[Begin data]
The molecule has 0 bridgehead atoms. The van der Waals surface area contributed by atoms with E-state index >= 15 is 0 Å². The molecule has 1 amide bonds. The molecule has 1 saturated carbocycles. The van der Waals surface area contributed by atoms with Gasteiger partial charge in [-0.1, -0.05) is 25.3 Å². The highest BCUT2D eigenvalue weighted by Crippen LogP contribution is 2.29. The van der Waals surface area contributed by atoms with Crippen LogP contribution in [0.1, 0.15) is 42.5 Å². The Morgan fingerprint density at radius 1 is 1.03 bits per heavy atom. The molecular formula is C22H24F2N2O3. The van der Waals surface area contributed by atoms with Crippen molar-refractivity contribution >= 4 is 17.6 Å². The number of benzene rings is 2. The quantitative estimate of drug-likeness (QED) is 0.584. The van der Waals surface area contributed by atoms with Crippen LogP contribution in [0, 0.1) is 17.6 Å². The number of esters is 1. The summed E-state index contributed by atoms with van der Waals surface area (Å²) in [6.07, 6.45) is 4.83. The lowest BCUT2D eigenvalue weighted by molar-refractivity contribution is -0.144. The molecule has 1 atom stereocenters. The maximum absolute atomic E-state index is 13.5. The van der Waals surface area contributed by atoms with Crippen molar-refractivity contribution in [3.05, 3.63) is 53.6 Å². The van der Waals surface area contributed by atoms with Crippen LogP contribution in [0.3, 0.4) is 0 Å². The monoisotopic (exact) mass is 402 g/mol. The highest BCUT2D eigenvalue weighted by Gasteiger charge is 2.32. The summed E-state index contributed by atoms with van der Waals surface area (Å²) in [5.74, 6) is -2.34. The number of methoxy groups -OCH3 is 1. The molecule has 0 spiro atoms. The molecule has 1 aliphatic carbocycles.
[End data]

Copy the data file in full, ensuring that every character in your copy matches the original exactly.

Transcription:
The molecule has 0 bridgehead atoms. The van der Waals surface area contributed by atoms with E-state index >= 15 is 0 Å². The molecule has 1 amide bonds. The molecule has 1 saturated carbocycles. The van der Waals surface area contributed by atoms with Gasteiger partial charge in [-0.1, -0.05) is 25.3 Å². The highest BCUT2D eigenvalue weighted by Crippen LogP contribution is 2.29. The van der Waals surface area contributed by atoms with Crippen LogP contribution in [0.1, 0.15) is 42.5 Å². The Morgan fingerprint density at radius 1 is 1.03 bits per heavy atom. The molecular formula is C22H24F2N2O3. The van der Waals surface area contributed by atoms with Crippen molar-refractivity contribution >= 4 is 17.6 Å². The number of benzene rings is 2. The quantitative estimate of drug-likeness (QED) is 0.584. The van der Waals surface area contributed by atoms with Crippen LogP contribution in [0, 0.1) is 17.6 Å². The number of esters is 1. The summed E-state index contributed by atoms with van der Waals surface area (Å²) in [6.07, 6.45) is 4.83. The lowest BCUT2D eigenvalue weighted by molar-refractivity contribution is -0.144. The molecule has 1 atom stereocenters. The maximum absolute atomic E-state index is 13.5. The van der Waals surface area contributed by atoms with Crippen molar-refractivity contribution in [3.05, 3.63) is 53.6 Å². The van der Waals surface area contributed by atoms with Crippen LogP contribution in [0.3, 0.4) is 0 Å². The monoisotopic (exact) mass is 402 g/mol. The highest BCUT2D eigenvalue weighted by Gasteiger charge is 2.32. The summed E-state index contributed by atoms with van der Waals surface area (Å²) in [5.74, 6) is -2.34. The number of methoxy groups -OCH3 is 1. The molecule has 0 spiro atoms. The molecule has 1 aliphatic carbocycles.